Copyright Frequently Asked Questions

Copyright Frequently Asked Questions

 

I think it would be fair to assume that we (designers and publishers) firmly believe in the honesty and integrity of the vast majority in the art glass community. When good people understand the rules of fairness we are confident they will choose to act in an honorable way.

Everyone would agree that designers are entitled to collect their reward (royalty) for having worked so hard to make their designs available to all crafters. It is therefore everyone’s responsibility to know the copyright limitations and see to it that these copyright owners rights are upheld. We are confident that when our patrons are informed users of our products (copyrighted material) we all win.
As we continue to receive our rightful compensation (royalties & fees) for our creative efforts, then you as patrons benefit by allowing us (designers and publishers) to continue to create and publish new design collections.

The following FAQ’s (frequently asked questions) outline some of the copyright rules that are often misunderstood. This is due in part to the vagueness of the law itself, however there are some rules that are easy to comprehend (and easy to violate) and we hope these will be especially meaningful for you.

1. Who pays royalties and licensing fees?

A designer may charge a fee or be entitled to a royalty for the use of their artwork in a variety of situations. They could grant permission to a publisher who would pay a royalty to use the design in a book, magazine or possibly in a computer format. They may license their design to a glass studio for fabrication as a “one only” custom installation or to a manufacturer for “multiple copies” mass production.

2. After the royalty fee is paid, who owns the copyright?

The common element in all “permission granted for a fee” arrangements is that the designer does not sell their copyright ownership but has in effect “rented” their design for a specific use, with a specific limitation. The copyright owner (the designer) maintains and reserves all rights granted under international copyright law for the use or reproduction of the design in any way, shape, or form. They have the exclusive right to grant or deny permission to copy or use their designs for any purpose, including making a copy to sell or give away, copying to make a glass cutting & assembly pattern, or producing a manufactured item from the design. Contrary to popular belief changing the size or making minor design changes does not invalidate the copyright owners claim.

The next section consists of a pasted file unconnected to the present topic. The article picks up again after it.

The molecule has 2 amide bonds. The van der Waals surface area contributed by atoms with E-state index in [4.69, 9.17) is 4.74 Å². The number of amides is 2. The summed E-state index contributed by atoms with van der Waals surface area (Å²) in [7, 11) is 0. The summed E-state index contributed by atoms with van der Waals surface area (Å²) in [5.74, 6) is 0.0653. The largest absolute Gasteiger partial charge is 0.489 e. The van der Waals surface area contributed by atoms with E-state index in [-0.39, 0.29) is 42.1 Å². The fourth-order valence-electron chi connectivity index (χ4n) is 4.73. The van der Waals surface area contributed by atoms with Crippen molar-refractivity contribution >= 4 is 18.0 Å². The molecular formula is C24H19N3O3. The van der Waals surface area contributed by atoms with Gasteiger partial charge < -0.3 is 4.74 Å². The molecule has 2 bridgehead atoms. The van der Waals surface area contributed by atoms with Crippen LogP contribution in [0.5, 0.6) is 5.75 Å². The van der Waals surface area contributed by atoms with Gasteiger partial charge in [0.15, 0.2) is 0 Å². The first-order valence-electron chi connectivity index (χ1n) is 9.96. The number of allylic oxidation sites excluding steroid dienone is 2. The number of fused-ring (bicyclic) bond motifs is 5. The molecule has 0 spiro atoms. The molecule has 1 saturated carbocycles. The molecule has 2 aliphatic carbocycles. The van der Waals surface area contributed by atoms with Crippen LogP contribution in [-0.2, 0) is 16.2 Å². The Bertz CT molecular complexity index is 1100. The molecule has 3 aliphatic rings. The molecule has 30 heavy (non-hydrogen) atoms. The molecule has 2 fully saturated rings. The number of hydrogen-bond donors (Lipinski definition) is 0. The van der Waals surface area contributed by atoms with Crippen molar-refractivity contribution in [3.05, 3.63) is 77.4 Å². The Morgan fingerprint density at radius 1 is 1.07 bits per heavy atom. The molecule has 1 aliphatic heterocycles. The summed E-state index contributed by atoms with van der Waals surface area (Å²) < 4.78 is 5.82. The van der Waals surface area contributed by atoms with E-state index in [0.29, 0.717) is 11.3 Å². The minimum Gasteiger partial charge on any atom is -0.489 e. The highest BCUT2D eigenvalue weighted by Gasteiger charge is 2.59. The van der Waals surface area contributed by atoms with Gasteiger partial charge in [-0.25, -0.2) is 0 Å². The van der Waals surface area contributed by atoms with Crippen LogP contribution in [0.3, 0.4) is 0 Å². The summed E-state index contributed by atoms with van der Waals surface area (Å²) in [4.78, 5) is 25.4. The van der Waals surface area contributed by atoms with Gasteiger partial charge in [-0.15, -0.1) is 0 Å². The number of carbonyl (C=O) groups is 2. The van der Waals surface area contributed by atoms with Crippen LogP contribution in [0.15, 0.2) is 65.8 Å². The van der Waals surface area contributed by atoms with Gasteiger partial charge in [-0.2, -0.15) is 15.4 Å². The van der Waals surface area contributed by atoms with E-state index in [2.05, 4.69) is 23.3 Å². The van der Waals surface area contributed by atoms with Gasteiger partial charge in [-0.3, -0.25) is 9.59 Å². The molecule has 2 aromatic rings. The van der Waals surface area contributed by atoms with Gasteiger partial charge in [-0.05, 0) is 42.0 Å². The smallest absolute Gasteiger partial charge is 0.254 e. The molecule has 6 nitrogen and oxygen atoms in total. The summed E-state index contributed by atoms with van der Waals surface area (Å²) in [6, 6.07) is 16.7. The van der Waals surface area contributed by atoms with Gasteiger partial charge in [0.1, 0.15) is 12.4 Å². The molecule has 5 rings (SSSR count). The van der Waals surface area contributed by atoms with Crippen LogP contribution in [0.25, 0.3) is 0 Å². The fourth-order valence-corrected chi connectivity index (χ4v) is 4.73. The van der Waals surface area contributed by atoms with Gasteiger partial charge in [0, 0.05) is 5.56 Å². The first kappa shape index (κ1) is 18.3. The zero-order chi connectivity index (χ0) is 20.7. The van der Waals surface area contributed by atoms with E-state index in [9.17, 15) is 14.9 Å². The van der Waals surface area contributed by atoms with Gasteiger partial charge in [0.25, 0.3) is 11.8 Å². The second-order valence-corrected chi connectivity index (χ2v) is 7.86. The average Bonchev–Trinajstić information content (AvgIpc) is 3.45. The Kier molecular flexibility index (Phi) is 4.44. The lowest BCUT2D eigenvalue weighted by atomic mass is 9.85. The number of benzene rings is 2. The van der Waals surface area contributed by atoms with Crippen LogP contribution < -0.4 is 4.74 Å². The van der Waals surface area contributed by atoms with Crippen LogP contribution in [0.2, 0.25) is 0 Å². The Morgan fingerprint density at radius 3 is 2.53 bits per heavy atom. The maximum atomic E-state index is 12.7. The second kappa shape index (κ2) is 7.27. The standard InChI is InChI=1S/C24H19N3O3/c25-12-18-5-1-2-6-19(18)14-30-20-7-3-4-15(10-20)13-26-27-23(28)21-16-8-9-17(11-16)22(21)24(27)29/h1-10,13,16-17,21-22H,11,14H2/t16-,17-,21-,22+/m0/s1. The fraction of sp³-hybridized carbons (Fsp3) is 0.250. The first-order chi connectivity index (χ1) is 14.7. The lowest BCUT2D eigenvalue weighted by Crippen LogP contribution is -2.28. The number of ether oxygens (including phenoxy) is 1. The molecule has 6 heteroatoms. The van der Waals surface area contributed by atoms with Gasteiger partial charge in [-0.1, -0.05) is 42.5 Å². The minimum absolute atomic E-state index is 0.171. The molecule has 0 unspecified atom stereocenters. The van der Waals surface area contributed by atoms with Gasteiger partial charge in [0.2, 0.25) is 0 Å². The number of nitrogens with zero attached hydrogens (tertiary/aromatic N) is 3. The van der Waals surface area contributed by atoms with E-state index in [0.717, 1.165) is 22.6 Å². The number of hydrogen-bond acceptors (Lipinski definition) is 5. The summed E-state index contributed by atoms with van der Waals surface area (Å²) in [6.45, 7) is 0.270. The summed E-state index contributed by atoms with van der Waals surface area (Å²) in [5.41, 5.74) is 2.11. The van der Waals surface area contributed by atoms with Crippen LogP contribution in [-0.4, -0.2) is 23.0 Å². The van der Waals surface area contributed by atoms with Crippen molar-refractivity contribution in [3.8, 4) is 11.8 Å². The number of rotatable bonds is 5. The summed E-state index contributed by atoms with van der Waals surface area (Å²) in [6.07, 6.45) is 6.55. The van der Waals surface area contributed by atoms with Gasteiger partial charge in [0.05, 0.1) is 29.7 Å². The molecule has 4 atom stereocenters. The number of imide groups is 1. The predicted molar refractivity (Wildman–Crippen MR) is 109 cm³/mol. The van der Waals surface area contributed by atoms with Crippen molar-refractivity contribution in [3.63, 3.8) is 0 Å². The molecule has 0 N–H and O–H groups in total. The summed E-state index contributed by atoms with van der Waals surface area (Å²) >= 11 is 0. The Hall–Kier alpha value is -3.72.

3. If I purchase a book of designs, do I have permission to copy them?

It depends on the intended use of the book or design collection, be sure to read the “copyright statement”, printed in (almost) every book, for information on the permission granted for that specific title. Generally speaking though, books that have “full-size patterns”, “designs & patterns” or simply the word “patterns” printed somewhere in the book to describe the content, it is common to assume the copyright owner intended their designs to be used for fabrication. In this instance [implied] limited permission is granted to the book purchaser to make 2 or 3 copies of the printed designs for the express purpose of making the glass cutting & assembly patterns.

Unless a publication has been explicitly designated ‘copyright free’, you do not have permission to make copies of designs, patterns or instructions for the purpose of selling or even giving away the copied item (see Note below for an exception). This includes making a copy of a single pattern because you (or your customer) “only wants one pattern – not the whole book” (just think that one pattern costs the price of the book; and all the rest are free). Teachers are not allowed to make copies from books to provide a “free” pattern to students in an instruction course or workshop (sell the whole book and everybody wins), nor are you permitted to scan the patterns into your computer, under the justification “to make it easier to find” (let’s be honest, it’s no secret that it also makes it easier to make [illegal] copies).

Unfortunately due to the widespread and pervasive nature of illegal copying and distribution of copyrighted material (this is not unique to the stained glass industry) many publishers choose to include the most strict wording in their copyright statement (no doubt on the advice of their lawyer) which does not imply or otherwise make any exception to the prohibition of all copying for any purpose.

Note: The only exception to this prohibition would be for promotional patterns distributed as point of purchase give-away incentives, these would be accompanied by an unlimited copies statement.

4. Do I have permission to fabricate a project from the patterns?